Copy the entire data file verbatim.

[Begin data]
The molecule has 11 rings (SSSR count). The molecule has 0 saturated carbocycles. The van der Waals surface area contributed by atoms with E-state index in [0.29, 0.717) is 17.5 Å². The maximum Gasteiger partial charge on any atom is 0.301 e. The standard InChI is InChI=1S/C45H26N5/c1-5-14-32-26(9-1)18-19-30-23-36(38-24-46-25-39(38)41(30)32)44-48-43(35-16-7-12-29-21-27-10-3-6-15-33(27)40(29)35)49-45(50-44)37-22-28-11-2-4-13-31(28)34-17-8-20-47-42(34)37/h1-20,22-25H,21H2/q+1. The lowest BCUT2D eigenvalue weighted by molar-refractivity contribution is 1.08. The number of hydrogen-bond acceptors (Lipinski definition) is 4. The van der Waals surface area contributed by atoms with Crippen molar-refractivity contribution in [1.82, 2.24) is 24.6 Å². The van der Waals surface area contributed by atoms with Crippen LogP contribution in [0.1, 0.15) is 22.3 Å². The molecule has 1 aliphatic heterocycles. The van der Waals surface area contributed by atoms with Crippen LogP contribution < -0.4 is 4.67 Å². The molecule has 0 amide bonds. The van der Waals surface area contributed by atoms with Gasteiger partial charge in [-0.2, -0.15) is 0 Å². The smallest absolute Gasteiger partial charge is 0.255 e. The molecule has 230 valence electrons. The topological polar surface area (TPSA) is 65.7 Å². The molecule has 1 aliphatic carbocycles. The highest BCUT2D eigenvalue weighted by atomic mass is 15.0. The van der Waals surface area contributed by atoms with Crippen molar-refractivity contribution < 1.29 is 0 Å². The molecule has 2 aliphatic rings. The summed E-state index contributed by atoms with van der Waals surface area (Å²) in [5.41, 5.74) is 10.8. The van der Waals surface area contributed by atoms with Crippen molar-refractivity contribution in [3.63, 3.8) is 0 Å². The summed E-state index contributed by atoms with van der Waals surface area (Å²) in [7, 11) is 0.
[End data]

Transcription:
The molecule has 11 rings (SSSR count). The molecule has 0 saturated carbocycles. The van der Waals surface area contributed by atoms with E-state index in [0.29, 0.717) is 17.5 Å². The maximum Gasteiger partial charge on any atom is 0.301 e. The standard InChI is InChI=1S/C45H26N5/c1-5-14-32-26(9-1)18-19-30-23-36(38-24-46-25-39(38)41(30)32)44-48-43(35-16-7-12-29-21-27-10-3-6-15-33(27)40(29)35)49-45(50-44)37-22-28-11-2-4-13-31(28)34-17-8-20-47-42(34)37/h1-20,22-25H,21H2/q+1. The lowest BCUT2D eigenvalue weighted by molar-refractivity contribution is 1.08. The number of hydrogen-bond acceptors (Lipinski definition) is 4. The van der Waals surface area contributed by atoms with Crippen molar-refractivity contribution in [1.82, 2.24) is 24.6 Å². The van der Waals surface area contributed by atoms with Crippen LogP contribution in [0.1, 0.15) is 22.3 Å². The molecule has 1 aliphatic heterocycles. The van der Waals surface area contributed by atoms with Crippen LogP contribution < -0.4 is 4.67 Å². The molecule has 0 amide bonds. The van der Waals surface area contributed by atoms with Gasteiger partial charge in [-0.2, -0.15) is 0 Å². The smallest absolute Gasteiger partial charge is 0.255 e. The molecule has 230 valence electrons. The topological polar surface area (TPSA) is 65.7 Å². The molecule has 1 aliphatic carbocycles. The highest BCUT2D eigenvalue weighted by atomic mass is 15.0. The van der Waals surface area contributed by atoms with Crippen molar-refractivity contribution < 1.29 is 0 Å². The molecule has 2 aliphatic rings. The summed E-state index contributed by atoms with van der Waals surface area (Å²) in [5.41, 5.74) is 10.8. The van der Waals surface area contributed by atoms with Crippen molar-refractivity contribution in [3.63, 3.8) is 0 Å². The summed E-state index contributed by atoms with van der Waals surface area (Å²) in [7, 11) is 0.